Invisible Child: Poverty, Survival & Hope in an American City

Andrea Elliott. Random House, $30 (624p) ISBN 978-0-8129-8694-5
“A child’s homelessness is hidden,” writes New York Times investigative reporter Elliot in her stunning debut, which chronicles eight years in the life of Dasani Coates, starting in 2012, when Coates was one of 22,000 homeless children in New York City. With compassion and curiosity, she uses the story of Dasani to make visible the cycles of poverty, inequity, and resilience that plague families across the United States. Elliott skillfully portrays Dasani’s experiences, from age 11, living in a rat-infested shelter, “freighted by... forces beyond her control,” including hunger, drug abuse, and the pervasive threat of being separated from family by child protection services. As Dasani gets older, she confronts the dilemma of whether to keep her family together, or leave them for a free boarding school that “educate[s] children in need,” and promises a better future. Woven into Dasani’s tale is her scrupulously reported ancestral lineage, which allows Elliott to unveil the story of a country grappling with an enduring legacy of slavery, racism, and destitution. As Dasani’s mother says of their family’s fate, “It’s a cycle.... just coming back around.” Though the narrative centers on the inevitability of these cycles, Elliott manages to incorporate moments of profound hope and togetherness throughout. This is a remarkable achievement that speaks to the heart and conscience of a nation. (Oct.)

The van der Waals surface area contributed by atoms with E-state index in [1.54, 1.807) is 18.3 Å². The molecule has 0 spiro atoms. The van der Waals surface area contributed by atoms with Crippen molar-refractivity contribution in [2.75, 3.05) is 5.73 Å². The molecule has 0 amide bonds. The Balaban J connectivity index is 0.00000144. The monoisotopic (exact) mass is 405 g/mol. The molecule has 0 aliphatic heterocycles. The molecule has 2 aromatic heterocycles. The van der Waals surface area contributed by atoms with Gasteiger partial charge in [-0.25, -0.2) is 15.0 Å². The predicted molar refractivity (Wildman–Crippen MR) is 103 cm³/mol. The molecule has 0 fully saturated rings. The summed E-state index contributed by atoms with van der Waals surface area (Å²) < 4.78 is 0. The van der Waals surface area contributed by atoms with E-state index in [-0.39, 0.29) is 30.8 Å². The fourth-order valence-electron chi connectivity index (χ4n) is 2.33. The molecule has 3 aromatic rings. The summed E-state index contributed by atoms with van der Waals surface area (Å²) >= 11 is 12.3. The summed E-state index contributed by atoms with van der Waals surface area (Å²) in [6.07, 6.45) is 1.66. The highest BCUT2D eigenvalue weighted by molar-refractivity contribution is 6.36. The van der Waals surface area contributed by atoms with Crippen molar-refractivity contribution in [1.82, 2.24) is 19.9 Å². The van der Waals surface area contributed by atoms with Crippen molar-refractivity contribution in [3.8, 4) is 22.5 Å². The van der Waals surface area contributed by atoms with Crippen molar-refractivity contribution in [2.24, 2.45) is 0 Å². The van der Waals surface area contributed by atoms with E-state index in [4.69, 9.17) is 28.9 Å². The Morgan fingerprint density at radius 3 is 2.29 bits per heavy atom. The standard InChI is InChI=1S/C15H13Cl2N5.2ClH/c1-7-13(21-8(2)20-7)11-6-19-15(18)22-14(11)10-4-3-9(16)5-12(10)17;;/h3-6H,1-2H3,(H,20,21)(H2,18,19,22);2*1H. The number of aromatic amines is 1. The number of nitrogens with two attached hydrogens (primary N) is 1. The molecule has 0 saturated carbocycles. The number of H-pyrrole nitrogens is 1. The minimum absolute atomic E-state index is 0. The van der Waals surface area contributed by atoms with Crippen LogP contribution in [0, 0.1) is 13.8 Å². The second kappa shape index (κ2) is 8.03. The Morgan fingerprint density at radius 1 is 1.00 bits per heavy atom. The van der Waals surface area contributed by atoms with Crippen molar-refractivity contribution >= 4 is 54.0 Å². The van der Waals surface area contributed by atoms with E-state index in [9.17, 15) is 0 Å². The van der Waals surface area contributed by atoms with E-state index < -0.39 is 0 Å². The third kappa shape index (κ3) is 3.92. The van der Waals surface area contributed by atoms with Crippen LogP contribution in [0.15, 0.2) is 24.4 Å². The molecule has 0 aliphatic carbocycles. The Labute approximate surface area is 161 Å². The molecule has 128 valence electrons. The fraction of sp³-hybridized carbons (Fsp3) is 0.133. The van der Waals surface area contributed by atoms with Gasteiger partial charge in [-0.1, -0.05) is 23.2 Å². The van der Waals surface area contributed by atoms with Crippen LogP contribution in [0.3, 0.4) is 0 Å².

Reviewed on : 07/13/2021
Release date: 10/05/2021
Genre: Nonfiction
Paperback - 960 pages - 978-0-593-51028-5
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Audio book sample courtesy of Penguin Random House Audio
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